Comment on the State Strategic Plan by Maricel Santos , Program Coordinator, SF State MA TESOL Program

I am writing with great concern regarding the recently released report “Linking adults to opportunity: Transformation of the California Department of Education Adult Education”. First, I want to endorse the points of concerns expressed by COSAS (Communities Organized to Save Adult School), the West Contra Costa County partnership of adult practitioners and community organization, in their December 2011 Summary Report.

Second, I would like to draw particular attention to two issues that signal the need for greater reflection about the scope and intentions of this report:

 

  •  Lack of participation in the decision-making process.  Only after this report was finalized were adult education students and practitioners invited to provide comment on the report. Although this report purports to strengthen the adult education profession in our state, the lack of transparency instead serves to diminish the amount of control adult education practitioners have over their work environment and professional practice. The degree to which students and practitioners are involved in deliberations about the report content now seems to be directly in line with the report’s emphasis on “shared responsibility and accountability”. The report rightly promotes collaboration as an important outcome in adult education; however, there has not been commensurate investment in collaborative decision-making in the development of this report.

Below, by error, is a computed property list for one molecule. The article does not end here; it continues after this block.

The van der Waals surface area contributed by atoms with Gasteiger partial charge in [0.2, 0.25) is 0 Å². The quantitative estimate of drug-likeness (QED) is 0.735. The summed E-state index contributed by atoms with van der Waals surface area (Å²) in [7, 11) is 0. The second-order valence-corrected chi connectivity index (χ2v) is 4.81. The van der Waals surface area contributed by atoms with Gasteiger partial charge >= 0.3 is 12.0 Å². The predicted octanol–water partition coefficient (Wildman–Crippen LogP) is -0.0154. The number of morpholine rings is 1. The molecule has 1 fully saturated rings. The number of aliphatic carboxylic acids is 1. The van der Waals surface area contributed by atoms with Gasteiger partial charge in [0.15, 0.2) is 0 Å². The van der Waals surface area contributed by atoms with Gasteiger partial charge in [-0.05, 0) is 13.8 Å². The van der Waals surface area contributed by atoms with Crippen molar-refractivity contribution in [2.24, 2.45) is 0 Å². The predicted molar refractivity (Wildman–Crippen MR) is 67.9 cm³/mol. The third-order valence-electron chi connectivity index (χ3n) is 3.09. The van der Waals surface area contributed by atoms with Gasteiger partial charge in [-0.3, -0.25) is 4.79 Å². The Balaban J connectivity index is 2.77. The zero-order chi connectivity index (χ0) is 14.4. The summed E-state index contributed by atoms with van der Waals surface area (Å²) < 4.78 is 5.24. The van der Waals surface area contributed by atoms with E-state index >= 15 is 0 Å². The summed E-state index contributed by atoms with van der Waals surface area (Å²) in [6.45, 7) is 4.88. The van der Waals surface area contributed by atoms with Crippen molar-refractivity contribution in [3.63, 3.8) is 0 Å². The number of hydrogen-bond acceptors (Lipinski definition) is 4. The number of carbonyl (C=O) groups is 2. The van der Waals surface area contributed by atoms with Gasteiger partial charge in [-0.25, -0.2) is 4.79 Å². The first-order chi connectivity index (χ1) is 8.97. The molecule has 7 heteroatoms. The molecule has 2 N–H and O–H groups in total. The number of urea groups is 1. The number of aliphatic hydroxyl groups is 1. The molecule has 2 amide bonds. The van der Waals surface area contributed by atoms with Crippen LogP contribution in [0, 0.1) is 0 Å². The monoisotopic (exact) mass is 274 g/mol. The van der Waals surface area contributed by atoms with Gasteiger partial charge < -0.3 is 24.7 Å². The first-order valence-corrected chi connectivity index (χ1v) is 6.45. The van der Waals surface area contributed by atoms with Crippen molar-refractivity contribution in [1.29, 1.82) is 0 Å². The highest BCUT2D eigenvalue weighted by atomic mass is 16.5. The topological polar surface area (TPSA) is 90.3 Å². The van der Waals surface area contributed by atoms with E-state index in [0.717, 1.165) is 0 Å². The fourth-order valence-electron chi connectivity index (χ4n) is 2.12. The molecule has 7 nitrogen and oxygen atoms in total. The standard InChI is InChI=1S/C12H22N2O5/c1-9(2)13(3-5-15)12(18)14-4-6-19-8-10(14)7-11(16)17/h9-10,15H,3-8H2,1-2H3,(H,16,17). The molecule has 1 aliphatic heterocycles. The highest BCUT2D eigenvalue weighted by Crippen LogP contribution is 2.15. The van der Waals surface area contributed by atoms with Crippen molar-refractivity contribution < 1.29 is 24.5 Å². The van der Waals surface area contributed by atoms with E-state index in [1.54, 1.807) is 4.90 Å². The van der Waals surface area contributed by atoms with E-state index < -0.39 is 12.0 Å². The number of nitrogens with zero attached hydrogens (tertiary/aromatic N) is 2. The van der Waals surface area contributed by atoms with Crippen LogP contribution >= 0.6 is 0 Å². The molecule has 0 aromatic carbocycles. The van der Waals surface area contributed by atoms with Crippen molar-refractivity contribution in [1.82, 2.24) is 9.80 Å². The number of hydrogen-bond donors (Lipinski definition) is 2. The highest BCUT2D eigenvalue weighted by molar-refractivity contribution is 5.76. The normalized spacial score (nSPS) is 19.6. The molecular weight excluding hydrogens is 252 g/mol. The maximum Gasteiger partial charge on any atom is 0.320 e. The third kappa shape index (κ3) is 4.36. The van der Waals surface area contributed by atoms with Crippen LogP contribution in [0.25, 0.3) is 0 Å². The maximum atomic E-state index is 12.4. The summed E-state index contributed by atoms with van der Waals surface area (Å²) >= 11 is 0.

•  Conflicting messages about the investment in infrastructure and professional development.  The report describes an ambitious plan for over-hauling the adult education system in California but does not indicate where the funds for this overhaul will come from. Why is the Department prepared to invest in what seems to be a costly ACET-based system rather than investing in more professional development opportunities for more teachers in this state? Professional development seems to be a “low-hanging fruit” investment, particularly when resources are scarce.  For many years, adult education leaders in this state have called for improved professional development and improved working conditions so that teachers are equipped to bring out the best in their students.  The report does not address whether and how the ACET-based plan will address issues that directly impact teacher effectiveness, such as low salaries, the lack of benefits, and poor work environments (e.g., no office space, no access to copiers).

In light of concerns listed here and in the COSAS Summary Report, I would urge the California Department of Education to extend the time for public deliberation on the Strategic Plan, and create genuine opportunities for more adult educators and students to influence the content of the Strategic Plan.

Maricel Santos, Ed.D.

Associate Proffessor of English

MATESOL Program Coordinator

San Francisco State University

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